Blood and spit

What is it with this desire to store the bodily fluids of the entire UK population. Some of us have seen enough sci-fi and Hammer horror films to know when there’s something shady going on. It’s got to be an evil insect overlord or an attempt to create a patchwork new life-form. I am going with the latter. I am almost sure I spotted an Igor outside Scotland Yard.

The “new DNA spokesman for the Association of Chief Police Officers” clearly thinks the parameters of his job are a bit on the narrow side. Having a huge swathe of the adult UK population’s DNA (almost ten per cent) isn’t enough to satisfy this chap’s crazed thirst for human genetic material.

Gather the pitchforks and burning torches, fellow peasant villagers. Now, they’re baying for the blood of innocents.

Last week it emerged that the number of 10 to 18-year-olds placed on the DNA database after being arrested will have reached around 1.5 million this time next year. Since 2004 police have had the power to take DNA samples from anyone over the age of 10 who is arrested, regardless of whether they are later charged, convicted, or found to be innocent.”

Not enough for the Baron, sadly. Under-ten year-olds are escaping. What, how dare they?

Primary school children should be eligible for the DNA database if they exhibit behaviour indicating they may become criminals in later life, according to Britain’s most senior police forensics expert.

Hmm, profiling? So, kids below the age at which they can actually be held criminally responsible are criminalised. Not being formally accused – they’re junior school kids, remember -they are without access to the normal set of checks and balances that exist to protect adults from unfair accusation – access to a solicitor, and so on.

I agree that there are some truly damaged feral-style kids. Would this do anything to help them or the people they might victimise? No. Would it classify a whole collection of kids as potential criminals? Obviously, yes. And this is a good thing, because?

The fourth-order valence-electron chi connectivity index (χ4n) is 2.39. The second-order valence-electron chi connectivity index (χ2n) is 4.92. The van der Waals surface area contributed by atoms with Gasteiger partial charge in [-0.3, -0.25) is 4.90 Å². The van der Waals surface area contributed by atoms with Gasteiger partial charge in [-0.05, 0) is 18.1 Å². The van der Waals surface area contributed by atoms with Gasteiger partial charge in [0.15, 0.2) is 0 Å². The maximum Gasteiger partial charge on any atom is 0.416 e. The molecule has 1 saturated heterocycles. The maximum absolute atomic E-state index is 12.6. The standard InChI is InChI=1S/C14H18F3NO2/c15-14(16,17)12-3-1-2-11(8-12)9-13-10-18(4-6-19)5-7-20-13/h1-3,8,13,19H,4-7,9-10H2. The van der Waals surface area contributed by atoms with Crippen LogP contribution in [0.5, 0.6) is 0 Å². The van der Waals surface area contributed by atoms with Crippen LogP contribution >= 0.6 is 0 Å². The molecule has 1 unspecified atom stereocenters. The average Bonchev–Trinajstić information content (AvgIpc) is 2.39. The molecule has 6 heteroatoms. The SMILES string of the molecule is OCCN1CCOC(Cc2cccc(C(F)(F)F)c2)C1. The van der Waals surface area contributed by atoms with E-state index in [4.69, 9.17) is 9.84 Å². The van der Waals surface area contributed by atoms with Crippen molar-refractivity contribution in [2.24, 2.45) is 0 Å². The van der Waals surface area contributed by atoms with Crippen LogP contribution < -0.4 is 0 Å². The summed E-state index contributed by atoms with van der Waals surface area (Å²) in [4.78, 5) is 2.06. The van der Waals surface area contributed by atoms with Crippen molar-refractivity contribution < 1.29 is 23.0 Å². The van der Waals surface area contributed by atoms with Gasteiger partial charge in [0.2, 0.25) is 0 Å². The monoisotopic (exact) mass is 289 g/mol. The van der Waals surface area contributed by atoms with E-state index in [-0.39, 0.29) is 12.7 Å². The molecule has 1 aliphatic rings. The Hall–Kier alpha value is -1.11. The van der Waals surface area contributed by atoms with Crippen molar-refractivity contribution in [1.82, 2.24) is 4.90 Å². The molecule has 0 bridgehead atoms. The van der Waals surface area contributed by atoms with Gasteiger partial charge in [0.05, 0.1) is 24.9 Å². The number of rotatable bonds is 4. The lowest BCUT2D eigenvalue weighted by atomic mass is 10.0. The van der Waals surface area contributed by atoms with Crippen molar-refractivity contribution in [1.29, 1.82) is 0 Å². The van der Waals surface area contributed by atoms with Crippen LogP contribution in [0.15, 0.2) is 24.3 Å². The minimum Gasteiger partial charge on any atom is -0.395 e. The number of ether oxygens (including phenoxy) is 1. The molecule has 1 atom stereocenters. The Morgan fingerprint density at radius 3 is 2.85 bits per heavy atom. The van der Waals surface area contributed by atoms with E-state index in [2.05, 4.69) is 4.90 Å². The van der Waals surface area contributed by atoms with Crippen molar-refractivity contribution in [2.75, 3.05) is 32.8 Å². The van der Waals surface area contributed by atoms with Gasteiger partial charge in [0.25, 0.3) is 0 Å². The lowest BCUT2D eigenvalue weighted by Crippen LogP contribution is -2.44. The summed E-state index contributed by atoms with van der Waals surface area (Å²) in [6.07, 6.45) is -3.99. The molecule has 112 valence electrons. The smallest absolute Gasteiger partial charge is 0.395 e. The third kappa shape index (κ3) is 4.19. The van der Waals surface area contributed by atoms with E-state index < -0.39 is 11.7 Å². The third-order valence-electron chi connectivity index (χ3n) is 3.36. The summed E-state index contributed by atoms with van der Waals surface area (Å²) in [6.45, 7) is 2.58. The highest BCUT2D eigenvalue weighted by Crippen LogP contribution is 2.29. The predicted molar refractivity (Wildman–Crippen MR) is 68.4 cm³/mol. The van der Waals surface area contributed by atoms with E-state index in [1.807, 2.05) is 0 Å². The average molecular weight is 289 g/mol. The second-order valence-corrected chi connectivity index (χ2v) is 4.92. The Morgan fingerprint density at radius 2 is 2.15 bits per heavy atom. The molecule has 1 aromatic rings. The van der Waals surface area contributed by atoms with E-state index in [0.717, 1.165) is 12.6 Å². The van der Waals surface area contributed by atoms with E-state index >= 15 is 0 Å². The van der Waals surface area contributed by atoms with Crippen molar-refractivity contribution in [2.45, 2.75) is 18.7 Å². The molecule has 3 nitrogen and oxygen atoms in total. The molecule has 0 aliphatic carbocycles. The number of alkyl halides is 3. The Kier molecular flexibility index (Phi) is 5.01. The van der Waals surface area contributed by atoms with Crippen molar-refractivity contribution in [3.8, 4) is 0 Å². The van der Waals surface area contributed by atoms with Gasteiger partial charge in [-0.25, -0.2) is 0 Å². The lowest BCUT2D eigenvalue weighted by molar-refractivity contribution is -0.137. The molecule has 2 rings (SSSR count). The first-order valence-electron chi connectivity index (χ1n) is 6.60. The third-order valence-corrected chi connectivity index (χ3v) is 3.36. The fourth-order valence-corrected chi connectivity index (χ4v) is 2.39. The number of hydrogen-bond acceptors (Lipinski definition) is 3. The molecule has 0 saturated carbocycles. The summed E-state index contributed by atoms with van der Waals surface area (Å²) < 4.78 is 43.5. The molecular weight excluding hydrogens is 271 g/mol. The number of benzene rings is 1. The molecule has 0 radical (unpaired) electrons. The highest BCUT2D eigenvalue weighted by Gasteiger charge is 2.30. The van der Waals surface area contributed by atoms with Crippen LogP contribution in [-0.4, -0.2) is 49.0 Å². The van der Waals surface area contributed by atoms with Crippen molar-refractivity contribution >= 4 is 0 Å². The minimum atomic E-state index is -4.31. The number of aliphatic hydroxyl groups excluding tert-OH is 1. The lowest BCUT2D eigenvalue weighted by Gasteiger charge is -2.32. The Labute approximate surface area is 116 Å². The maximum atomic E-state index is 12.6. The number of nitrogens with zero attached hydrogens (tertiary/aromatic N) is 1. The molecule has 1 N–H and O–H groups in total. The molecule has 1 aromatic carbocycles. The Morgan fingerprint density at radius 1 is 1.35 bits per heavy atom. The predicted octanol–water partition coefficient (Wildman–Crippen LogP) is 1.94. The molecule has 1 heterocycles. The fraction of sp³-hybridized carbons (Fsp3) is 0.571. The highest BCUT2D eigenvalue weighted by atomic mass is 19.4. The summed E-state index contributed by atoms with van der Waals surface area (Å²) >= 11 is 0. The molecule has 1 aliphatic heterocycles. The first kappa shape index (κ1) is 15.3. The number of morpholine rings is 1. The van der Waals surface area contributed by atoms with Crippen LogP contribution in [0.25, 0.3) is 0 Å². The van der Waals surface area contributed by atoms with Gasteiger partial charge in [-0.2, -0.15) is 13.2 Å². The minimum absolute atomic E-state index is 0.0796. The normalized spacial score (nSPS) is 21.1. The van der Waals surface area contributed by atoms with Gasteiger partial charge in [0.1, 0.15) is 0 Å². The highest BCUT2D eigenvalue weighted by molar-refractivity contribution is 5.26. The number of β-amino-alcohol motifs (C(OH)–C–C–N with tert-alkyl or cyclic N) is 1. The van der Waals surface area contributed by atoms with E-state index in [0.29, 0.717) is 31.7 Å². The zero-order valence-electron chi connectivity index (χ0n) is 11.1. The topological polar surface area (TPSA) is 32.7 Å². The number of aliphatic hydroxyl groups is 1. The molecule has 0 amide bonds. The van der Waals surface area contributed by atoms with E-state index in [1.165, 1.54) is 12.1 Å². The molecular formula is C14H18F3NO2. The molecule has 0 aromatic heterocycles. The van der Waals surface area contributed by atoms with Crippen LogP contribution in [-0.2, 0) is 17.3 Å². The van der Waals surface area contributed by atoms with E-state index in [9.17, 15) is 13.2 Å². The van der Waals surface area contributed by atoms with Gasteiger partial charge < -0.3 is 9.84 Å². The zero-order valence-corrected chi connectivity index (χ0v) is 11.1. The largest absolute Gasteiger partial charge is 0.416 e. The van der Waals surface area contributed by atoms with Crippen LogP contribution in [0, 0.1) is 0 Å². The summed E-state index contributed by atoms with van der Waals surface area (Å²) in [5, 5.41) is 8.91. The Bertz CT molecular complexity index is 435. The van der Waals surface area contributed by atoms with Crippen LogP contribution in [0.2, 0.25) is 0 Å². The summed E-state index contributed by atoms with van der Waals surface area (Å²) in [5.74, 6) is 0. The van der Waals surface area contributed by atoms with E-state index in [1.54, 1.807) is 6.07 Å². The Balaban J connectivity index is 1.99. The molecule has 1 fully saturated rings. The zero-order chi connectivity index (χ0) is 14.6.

Obviously Baron Frankenpugh isn’t going to get his wish granted immediately. No, this report is just going to add to a general culture of Stasification. One more insane bit of background noise contributing to what passes for “thought processes” in the mass of fools who say “It’s inevitable” “If you haven’t got anything to hide, you have nothing to fear” and so on.

4 thoughts on “Blood and spit

  1. Excellent post and I couldn’t agree more.

    It is almost beyond belief that someone could call for the effective criminalisation of children based on an assessment of their behaviour being a possible indicator that they may commit a crime in the future.

    What a terrifying Orwellian world. I would like to leave now…

  2. Heather:

    This suggestion instantly reminded me of the film Minority Report. It also made me want to weep at the complete and utter lack of any understanding of how genes and environment interact.

    Just before I read this post, I read about 1 dead kid and 2 hospitalised ones, who seem to have had methadone. Shouldn’t somebody also next forcibly sterilise drug addicts, since their children happen to be at great risk to their life, not just of turning criminal due to the unusual circumstances in their family? The question is :where does it stop?

    Yesterday the BBC interviewed a school head teacher who is retiring after 37 years. He said in his experience, of his 6000 students, very few were terrible kids and yes, they are demonised unfairly. I am more inclined to believe his experience than any government stats.

    I am astounded at how civil liberties have reduced dramatically even in the decade or so I have lived here. Odd though that China’s tanks on Tibet’s streets make news headlines, while our government’s attempts at criminalising an entire generation seem to make no waves at all or be deemed worthy of any discussion.

  3. Shefaly
    Absolutely. I should have thought of Minority Report.
    Civil liberties seem to be disappearing down the plughole and very few people seem to even notice, lat alone care.

  4. Pingback: More Minority Reports » Why Dont You Blog?

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